Former sanitation commissioner Kathryn Garcia and former Bloomberg and Obama official Shaun Donovan were quick to call for Stringer’s resignation.
“It does take a tremendous amount of courage to come forward, and we were taught not to speak of these things,” Garcia said at Wednesday night’s TalkRadio 77 WABC mayoral debate. “We were taught to keep our mouths shut. So supporting them and holding people accountable for their actions is imperative if they are in public service.”
Wiley said sexual assault was “its own pandemic in this country” during the debate.
“What we must have in all of our public officials who hold the public trust, who are responsible for protecting and serving the public and that means everyone because that includes our residents who also work for us,” she said. “Women count.”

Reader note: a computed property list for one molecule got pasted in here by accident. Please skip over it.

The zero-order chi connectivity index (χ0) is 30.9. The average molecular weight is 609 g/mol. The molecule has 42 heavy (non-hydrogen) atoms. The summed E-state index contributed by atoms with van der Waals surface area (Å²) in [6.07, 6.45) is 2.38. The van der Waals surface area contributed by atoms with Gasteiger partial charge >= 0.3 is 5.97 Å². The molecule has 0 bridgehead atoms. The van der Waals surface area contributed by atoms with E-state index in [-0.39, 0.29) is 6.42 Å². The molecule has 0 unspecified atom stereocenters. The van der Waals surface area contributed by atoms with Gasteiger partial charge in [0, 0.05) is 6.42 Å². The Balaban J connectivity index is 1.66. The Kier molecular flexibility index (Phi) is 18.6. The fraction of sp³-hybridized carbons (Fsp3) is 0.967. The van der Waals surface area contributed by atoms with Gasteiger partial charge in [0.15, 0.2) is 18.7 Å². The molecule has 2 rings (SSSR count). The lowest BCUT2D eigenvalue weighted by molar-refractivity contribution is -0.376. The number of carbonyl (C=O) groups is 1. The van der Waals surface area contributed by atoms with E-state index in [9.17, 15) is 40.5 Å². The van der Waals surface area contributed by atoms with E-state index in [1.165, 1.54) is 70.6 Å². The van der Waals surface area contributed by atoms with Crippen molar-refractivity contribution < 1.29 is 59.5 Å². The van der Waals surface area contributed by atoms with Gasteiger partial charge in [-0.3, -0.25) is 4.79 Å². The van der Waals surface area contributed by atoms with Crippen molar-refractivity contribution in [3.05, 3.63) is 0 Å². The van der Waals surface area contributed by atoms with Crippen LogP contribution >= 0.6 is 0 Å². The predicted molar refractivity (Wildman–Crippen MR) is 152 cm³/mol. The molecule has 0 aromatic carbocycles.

Dianne Morales, who has been ranked alongside Stringer for several progressive endorsements, issued a statement saying she is, “focused on supporting survivors.”
“I am concerned that with 50-something days left, that we need to ensure that the voters of New York City, when they look at the progressive candidates, that they have a vote of confidence that their next mayor is going to center their needs and concerns,” Ifeoma Ike, senior adviser for the Morales campaign, said in an interview.
While his opponents scrambled, Stringer’s employees struggled with the news. A meeting of staff in the comptroller’s office was quickly postponed because people were so distraught, according to several people familiar with the matter.
Supporters were equally upset.
“I know a number of us are very angry. We felt like we wouldn’t have to worry about this with him. But we really can’t have these presumptions anymore,” one long-time backer said. “Goodbye to the [New York] Times endorsement, goodbye to a path to a respectable second place.”